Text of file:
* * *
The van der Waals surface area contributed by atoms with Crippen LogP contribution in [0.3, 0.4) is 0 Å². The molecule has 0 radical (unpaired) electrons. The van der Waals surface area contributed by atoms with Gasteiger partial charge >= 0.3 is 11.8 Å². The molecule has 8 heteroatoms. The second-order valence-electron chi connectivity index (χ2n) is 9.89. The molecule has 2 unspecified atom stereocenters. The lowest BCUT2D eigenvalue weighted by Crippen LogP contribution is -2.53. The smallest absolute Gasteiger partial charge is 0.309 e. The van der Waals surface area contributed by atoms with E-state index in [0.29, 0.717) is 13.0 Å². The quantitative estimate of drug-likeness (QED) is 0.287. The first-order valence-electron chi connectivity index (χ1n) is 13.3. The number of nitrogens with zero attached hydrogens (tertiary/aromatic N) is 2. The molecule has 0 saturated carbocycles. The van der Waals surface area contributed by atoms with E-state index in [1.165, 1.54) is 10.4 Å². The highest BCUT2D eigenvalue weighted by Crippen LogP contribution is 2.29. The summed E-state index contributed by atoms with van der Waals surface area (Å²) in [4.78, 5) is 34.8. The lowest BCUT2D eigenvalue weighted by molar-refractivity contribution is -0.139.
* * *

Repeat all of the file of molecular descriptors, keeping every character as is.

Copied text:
The van der Waals surface area contributed by atoms with Crippen LogP contribution in [0.3, 0.4) is 0 Å². The molecule has 0 radical (unpaired) electrons. The van der Waals surface area contributed by atoms with Gasteiger partial charge >= 0.3 is 11.8 Å². The molecule has 8 heteroatoms. The second-order valence-electron chi connectivity index (χ2n) is 9.89. The molecule has 2 unspecified atom stereocenters. The lowest BCUT2D eigenvalue weighted by Crippen LogP contribution is -2.53. The smallest absolute Gasteiger partial charge is 0.309 e. The van der Waals surface area contributed by atoms with E-state index in [0.29, 0.717) is 13.0 Å². The quantitative estimate of drug-likeness (QED) is 0.287. The first-order valence-electron chi connectivity index (χ1n) is 13.3. The number of nitrogens with zero attached hydrogens (tertiary/aromatic N) is 2. The molecule has 0 saturated carbocycles. The van der Waals surface area contributed by atoms with E-state index in [1.165, 1.54) is 10.4 Å². The highest BCUT2D eigenvalue weighted by Crippen LogP contribution is 2.29. The summed E-state index contributed by atoms with van der Waals surface area (Å²) in [4.78, 5) is 34.8. The lowest BCUT2D eigenvalue weighted by molar-refractivity contribution is -0.139.